|The examples and perspective in this article may not represent a worldwide view of the subject. (December 2010)|
The marsh fritillary (Euphydryas aurinia) is a butterfly of the Nymphalidae family. It is widespread in the Palaearctic region from Ireland in the West to Yakutia in the East, and to North-west China and Mongolia in the South. E. aurinia is represented by many subspecies. The most widely accepted are:
- E. a. bulgarica (Fruhstorfer, 1916) Carpathian Mountains
- E. a. barraguei (Betz, 1956) Algeria
but the total number of described subspecies is much higher especially in the Eastern Palaearctic. The insect may be best considered a superspecies.
The larvae are recorded as feeding on Succisa pratensis and species of Digitalis, Plantago,Veronica (V.dubravnaya, etc.), Geranium,Sambucus, Gentiana, Valeriana, Lonicera, Filipendula, Spiraea and Viburnum.
The marsh fritillary in the British Isles
The adult butterflies are marked in checkered marking of gold and brown with a black background. The underside of the wings is patterned with yellow orange and black without any silver coloration at all. The eggs are yellow identified by being in a large batch,and the larvae are black.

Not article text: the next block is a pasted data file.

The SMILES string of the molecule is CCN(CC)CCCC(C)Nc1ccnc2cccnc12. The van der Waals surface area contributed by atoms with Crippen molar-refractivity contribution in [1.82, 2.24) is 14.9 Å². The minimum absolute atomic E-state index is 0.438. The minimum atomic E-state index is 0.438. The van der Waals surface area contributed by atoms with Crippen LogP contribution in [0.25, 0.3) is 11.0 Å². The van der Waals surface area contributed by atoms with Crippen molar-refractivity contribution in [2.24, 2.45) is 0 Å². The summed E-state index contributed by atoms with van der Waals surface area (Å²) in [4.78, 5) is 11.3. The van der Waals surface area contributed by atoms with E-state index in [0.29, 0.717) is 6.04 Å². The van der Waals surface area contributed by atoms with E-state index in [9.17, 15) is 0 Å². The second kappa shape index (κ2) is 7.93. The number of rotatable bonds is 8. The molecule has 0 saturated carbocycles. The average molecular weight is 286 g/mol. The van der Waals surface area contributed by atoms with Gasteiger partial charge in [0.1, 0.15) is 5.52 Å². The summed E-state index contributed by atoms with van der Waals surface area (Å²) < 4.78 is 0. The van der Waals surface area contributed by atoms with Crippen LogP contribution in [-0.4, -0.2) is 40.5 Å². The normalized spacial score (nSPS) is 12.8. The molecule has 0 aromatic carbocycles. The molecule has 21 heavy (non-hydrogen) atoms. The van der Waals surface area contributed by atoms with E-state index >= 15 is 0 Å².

The marsh fritillary is usually to be found in damp heathy grasslands which are called rhos pastures from the Welsh word rhos meaning heath, but the species does exist in other types of habitats which are drier, like neutral grasslands or dry calcareous grasslands. Small populations may be seen where there is not a lot of the larval foodplant present. Small populations can be an important element of the ecology because they can produce lots of mobile individuals which can found other populations.
The butterflies fly from the April until July depending on latitude and altitude.
- Damp and heathy grassland, dominated by tussock forming grasses, including Purple Moor and Rush Pastures